British Columbia

Battery-powered buses could be coming to Metro Vancouver

A Metro Vancouver committee approved almost $7 million Wednesday to buy four battery-powered electric buses and two charging systems to join TransLink’s fleet as part of a pilot program.

'The world is starting to move toward battery-powered vehicles,' says TransLink CEO

A driver charges an electric bus in Lin'an City in China. A pilot program could see TransLink get four electric battery-powered buses for a pilot program. (The Associated Press)

A plan to test electric battery-powered buses on Metro Vancouver streets started to roll Wednesday afternoon.

A Metro Vancouver committee approved almost $7 million to buy four electric buses and two charging systems to join TransLink's fleet as part of a pilot program over the next two, to two-and-a-half years.

TransLink already has electric buses in its fleet, but the battery-powered buses would not rely on overhead wires.

"The [transportation] industry and the world is starting to move toward battery-powered vehicles, and battery-powered buses are becoming common," TransLink CEO Kevin Desmond said.

"This is a demonstrated technology throughout the world and we need to figure out how it can apply to our bus network here."

Desmond expects the buses will travel TransLink's 100 route, which connects Marpole Loop in Vancouver to 22nd Street Station in New Westminster. A fast-charging station will be installed at each end.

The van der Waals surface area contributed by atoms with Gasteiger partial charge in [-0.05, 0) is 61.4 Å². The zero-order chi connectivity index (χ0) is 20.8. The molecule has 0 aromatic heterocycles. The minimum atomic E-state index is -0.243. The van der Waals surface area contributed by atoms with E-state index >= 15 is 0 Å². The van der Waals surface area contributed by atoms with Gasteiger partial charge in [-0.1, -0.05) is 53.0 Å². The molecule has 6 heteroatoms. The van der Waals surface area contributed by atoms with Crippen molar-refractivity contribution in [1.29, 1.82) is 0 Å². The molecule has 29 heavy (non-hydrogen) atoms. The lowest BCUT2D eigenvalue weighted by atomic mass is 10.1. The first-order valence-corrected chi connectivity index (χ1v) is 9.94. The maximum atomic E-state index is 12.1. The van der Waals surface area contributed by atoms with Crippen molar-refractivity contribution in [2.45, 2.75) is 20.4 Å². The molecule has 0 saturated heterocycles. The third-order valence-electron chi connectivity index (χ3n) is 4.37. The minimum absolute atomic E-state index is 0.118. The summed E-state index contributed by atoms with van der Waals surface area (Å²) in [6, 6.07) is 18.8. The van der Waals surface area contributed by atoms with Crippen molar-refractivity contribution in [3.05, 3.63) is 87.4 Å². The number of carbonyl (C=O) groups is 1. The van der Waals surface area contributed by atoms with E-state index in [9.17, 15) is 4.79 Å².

Can handle winter

The pilot project is to be carried out alongside similar ones in York Region and Brampton in Ontario.

The three projects are coordinated by the Canadian Urban Transit Research and Innovation Consortium (CUTRIC), a green transportation group, to test the feasibility of battery-powered buses in Canada.

The consortium is expected to provide some of the funding for the buses, but an agreement needs to be finalized.

"What we want to test is the technology, the equipment, the charging stations, how long the battery lasts," Desmond said.

Desmond expressed confidence in the electric buses' ability to handle winter conditions, which proved a challenge during the recent harsh winter in B.C's Lower Mainland.

"They have more torque than diesel or [compressed natural gas] buses," he said.

A bus stuck in the snow during the winter of 2016-2017. Diesel buses, especially longer, articulated buses, can struggle in Lower Mainland winters. (Jacques Dufresne/CBC)

Needs final vote

The cost of electric buses remains uncertain, Desmond says.

The lack of fuel lines and hydraulics may result in lower maintenance costs, he said, not to mention the use of electricity instead of fossil fuels. However, the cost of the batteries is quite high although dropping.

The $7 million for the electric buses approved Wednesday is part of a proposed $121 million in new transit spending for the 10-year transit expansion plan approved in November 2016.

In addition to the electric buses, the $121 million spending proposal covers 105 new diesel-hybrid buses, 25 gasoline vehicles and equipment upgrades on 99 older buses.

A final vote by the Metro Vancouver board on the $121 million package will take place April 28.

The electric buses are expected to hit the road sometime in 2018.